I also am not advocating the purchase of municipal bonds but rather using them as a comparable. For example if you purchased a general obligation municipal bond from your state, (which means all income from the bond is tax free) which here in CA have been yielding as high as 6% in recent months and you were in the 35% tax bracket then your after tax equivalent yield would be (6/(1-.35)) = 9.2%. Comparing that to the cash flow + appreciation of a single family residential home investment purchasing a muni seems like a no brainer.

  6. @ Drew – I’m afraid I’m not with you:

    1. You are saying that if we extend the S&P graph (which we can do when they provide their next update) RE will have fall even more?

    2. If so, my point was that people thought RE was overpriced and is still too expensive … I am saying that if the ‘normal’ growth for single family RE is 4% (approx. inflation, as some say) to 6.5% (as other ‘experts’ contend) then the growth in recent memory is well within that ‘curve’ … and, you seem to say RE may even be under-priced now, once we factor in the further drops of the past 12 months?

    I have NO interest in comparing investments on the basis of where MUNI’s sit TODAY v where RE sits TODAY; I am only interested in long term performance: there simply is no MM101 or MM201 argument for MUNI’s or any other bonds.

    I agree that there are better RE choices than single family – or, even other residential – but, only for the larger, more sophisticated RE investor.

  7. @Drew –

    “My contention regarding your selection bias was in regards to the end of the sample not the beginning. In the last 9 months (since the end of your sample) residential real estate prices have fallen 15-20% nationally (of course depending on location) which if calculated in your annual growth equation would make the 5% annual appreciation argument difficult to substantiate.”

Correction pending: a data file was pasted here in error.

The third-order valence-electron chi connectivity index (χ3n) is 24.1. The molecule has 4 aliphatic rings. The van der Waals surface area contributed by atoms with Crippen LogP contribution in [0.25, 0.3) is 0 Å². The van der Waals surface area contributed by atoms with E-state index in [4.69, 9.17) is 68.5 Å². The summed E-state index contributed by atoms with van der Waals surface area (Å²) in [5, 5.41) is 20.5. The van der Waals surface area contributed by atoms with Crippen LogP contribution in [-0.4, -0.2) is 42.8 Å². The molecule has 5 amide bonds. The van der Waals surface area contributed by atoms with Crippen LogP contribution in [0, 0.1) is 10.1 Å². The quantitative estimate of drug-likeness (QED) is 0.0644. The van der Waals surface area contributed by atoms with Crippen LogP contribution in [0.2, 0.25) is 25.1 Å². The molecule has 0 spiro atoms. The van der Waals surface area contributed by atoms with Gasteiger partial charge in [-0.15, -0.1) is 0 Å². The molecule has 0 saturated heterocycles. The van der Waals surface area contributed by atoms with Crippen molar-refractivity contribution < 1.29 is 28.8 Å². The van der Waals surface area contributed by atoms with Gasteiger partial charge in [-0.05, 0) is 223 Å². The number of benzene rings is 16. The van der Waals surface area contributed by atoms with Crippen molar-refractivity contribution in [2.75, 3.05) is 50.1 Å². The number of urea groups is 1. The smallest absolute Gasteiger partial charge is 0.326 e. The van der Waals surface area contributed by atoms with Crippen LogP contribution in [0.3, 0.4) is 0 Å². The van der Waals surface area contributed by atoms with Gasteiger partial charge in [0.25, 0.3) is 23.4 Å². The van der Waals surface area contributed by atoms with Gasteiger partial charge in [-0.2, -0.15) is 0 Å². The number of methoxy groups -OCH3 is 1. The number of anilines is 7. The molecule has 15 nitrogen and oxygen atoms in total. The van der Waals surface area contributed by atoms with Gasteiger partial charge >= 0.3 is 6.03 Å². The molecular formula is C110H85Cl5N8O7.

What point are you trying to make? That he intentionally left out information that would have strengthened his argument…

  8. @ Jeff

    He actually made two arguments:

    One (the argument that real estate appreciates on average at a 5% annual rate) which would be hurt by not including the last 9 months of data.


    Two (the argument that real estate is now cheap and thus a good value) which, as you note, would be strengthened by the inclusion of the past 9 months of data.

    I do not think he intentionally left out the data to strengthen his argument, my point was that in the past 9 months we have seen unprecedented changes in the real estate market and with numerous sources of readily available and reliable data it seems that data should be included in any calculation of long term rates of appreciation.